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American Indian Movement (AIM). Brief Overview Treaties Allotment Boarding Schools Termination and relocation.

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Presentation on theme: "American Indian Movement (AIM). Brief Overview Treaties Allotment Boarding Schools Termination and relocation."— Presentation transcript:

1 American Indian Movement (AIM)

2 Brief Overview Treaties Allotment Boarding Schools Termination and relocation

3 Aim was founded in 1968 in minneapolis Edward Benton, Vernon and Clyde Bellecourt were among the founders Dedicated to protecting as well as imporoving life of native americans as well as keeping their culture alive First goal: Deal with police brutality

4 1969 – Occupation of Alcatraz Island 1868 Treaty of Fort Laramie. 19 month occupation More than 5,600 American Indians Wanted positive example: no violence

5 Occupation of Alcatraz Celebrity Support: Boxes of food and money from CCR, Grateful Dead, Jane Fonda, Marlon Brando and polititians. Life wasn’t perfect occupying the island: Many tribes Drugs/alcohol Death – 12 yr old Yvonne Oakes

6 Outcome of Alcatraz Some gov. officials wanted armed takeover – Nixon said ‘no’ A fire burned 4 buildings which signaled the end of the occupation People began leaving on their own

7 Takeover of Winter Dam Dam – Built 1921 with damaging effects 1971 – takeover began AIM assisted the LCO tribe Winter Dam 50 yr. License about to expire – tried to block renewal Divided the ojibwe community Success: Gov. replaced 25,000 acres, able to generate hydro- electric power. Issue of flooded graves: unresolved

8 “Basically, all we were doing was some real minor symbolic statement of just occupying the dam, but immediately we were aware that there were federal marshalls in the region…There were planes flying over and newsment started getting onto the story…people downstream believed that we had wired the dam to explode…there was quite a calamity.” -Richard St. Germaine Winter Dam, Continued

9 Children at a 1971 demonstration by the Lac Court Oreilles Ojibwe band and the American Indian Movement (AIM) against relicensing the Winter Dam. -Chippewa Valley Museum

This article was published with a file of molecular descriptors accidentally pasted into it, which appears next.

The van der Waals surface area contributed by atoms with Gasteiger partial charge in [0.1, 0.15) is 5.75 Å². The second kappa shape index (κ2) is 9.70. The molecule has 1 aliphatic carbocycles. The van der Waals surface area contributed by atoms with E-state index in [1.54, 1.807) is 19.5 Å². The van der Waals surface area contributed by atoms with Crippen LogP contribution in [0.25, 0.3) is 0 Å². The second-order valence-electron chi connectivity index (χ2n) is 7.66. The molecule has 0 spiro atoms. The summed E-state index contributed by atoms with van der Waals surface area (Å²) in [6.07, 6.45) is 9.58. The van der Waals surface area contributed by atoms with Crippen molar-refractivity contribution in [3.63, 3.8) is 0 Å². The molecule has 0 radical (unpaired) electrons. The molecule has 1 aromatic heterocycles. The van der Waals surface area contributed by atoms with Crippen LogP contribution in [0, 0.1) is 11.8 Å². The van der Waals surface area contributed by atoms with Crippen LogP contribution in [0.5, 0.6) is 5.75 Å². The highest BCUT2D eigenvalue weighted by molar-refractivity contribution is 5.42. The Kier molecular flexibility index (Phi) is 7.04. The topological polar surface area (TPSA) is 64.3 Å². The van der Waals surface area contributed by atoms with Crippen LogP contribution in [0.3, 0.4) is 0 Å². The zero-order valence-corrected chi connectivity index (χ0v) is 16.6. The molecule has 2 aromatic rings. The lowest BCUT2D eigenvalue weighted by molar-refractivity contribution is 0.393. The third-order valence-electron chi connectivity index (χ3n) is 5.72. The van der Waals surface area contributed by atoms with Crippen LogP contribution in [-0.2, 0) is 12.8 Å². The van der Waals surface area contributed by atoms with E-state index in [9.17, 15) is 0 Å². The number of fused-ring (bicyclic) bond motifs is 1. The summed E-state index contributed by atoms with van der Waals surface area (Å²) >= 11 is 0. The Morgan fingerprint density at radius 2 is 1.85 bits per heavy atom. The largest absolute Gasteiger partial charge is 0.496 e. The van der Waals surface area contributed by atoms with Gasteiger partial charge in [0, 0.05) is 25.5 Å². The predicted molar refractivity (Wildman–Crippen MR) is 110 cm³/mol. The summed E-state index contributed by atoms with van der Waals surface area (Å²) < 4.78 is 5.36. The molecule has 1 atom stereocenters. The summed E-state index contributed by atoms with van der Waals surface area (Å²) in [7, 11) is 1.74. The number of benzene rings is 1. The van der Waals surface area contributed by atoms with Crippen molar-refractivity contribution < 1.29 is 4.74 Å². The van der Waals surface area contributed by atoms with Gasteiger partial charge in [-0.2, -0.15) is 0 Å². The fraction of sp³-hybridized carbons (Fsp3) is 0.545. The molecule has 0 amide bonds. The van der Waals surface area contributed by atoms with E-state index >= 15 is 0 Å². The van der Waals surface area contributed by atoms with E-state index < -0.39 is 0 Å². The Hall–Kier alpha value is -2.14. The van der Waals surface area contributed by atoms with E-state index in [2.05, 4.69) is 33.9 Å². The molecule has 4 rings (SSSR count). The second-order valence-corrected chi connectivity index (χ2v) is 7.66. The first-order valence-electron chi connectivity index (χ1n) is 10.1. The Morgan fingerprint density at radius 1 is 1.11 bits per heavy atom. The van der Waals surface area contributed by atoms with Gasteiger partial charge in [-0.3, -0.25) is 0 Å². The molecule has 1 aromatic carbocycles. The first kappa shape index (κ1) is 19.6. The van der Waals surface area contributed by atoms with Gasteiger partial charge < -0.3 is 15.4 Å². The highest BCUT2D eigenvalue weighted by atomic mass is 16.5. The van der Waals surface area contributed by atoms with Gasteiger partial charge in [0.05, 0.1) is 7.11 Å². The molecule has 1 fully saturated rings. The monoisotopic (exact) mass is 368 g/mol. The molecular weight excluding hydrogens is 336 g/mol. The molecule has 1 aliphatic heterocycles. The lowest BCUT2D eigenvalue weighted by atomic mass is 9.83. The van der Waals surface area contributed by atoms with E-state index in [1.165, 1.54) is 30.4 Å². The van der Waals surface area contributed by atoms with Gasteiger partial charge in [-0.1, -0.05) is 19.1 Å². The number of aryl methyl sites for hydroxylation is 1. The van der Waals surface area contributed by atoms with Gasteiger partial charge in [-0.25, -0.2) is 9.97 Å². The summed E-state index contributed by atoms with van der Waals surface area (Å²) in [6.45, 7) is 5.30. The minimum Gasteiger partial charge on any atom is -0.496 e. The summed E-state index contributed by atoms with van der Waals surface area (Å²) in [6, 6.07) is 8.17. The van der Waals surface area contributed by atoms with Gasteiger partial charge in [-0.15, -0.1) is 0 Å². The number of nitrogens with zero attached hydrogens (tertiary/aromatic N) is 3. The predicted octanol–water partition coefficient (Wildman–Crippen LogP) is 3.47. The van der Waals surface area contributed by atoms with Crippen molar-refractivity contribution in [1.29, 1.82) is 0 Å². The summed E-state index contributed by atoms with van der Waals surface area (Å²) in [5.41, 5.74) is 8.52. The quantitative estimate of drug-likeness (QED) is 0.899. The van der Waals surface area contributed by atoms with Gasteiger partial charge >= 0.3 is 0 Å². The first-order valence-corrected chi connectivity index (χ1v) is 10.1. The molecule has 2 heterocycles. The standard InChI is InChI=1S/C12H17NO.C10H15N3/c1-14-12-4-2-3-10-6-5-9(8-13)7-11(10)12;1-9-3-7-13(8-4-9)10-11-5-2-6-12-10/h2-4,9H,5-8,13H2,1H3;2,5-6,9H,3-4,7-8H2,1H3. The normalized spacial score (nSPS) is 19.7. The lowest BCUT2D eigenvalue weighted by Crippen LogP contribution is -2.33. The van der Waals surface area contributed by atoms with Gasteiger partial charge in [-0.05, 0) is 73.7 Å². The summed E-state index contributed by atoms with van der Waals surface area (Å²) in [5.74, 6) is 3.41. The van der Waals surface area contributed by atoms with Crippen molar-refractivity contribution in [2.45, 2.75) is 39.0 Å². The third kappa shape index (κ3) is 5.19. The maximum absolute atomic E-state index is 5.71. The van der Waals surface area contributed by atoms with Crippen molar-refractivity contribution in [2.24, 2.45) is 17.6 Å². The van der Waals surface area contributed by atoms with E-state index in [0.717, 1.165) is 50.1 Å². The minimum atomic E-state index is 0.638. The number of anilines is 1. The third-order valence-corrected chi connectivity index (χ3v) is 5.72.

10 Takeover at Wounded Knee

11 Wounded Knee, Cont’d 1973 – Lakota contact AIM to help with corruption within the BIA and Tribal Council Armed indians reclaimed wounded knee Over 75 nations were represented Many demands: Investigations into 371 Treaties Investigate misuse of tribal funds BIA investigation

12 Wounded Knee Cont’d Government cut of electricity and tried to keep food from going in. Heavy Gunfire daily Buddy Lamond and Frank Clearwater were killed – 12 others disappeared. After 71 days of being free peoples, the siege ended – Over 1200 were arrested

13 Wounded Knee Cont’d Next 3 years “Reign of Terror” 64 unsolved murder victims 300 harassed and beaten 562 arrests made – only 15 convicted of a crime

14 Milo Goings, a 27-year- old Oglala, gets a ride from a fellow tribe member after Goings was wounded in an exchange of gunfire between the occupiers of Wounded Knee and U.S. marshals on March 10, 1973.

15 AIM has been involved in many other things as well. Link for overview of events: nt.org/ggc/history.h tml

16 AIM today AIM still patrols the streets of Minneapolis for their original purpose, police brutality. Involved in protesting Indian mascots Committed to keeping native culture alive Split into two factions due to differences in opinion

17 Bibliography: Bieder, Robert E, Native American Communities in Wisconsin Lurie, Nancy Oestrich, Wisconsin Indians Paths of the People, The Ojibwe in the Chippewa Valley Prucha, Francis Paul, Documents of United States Indian Policy


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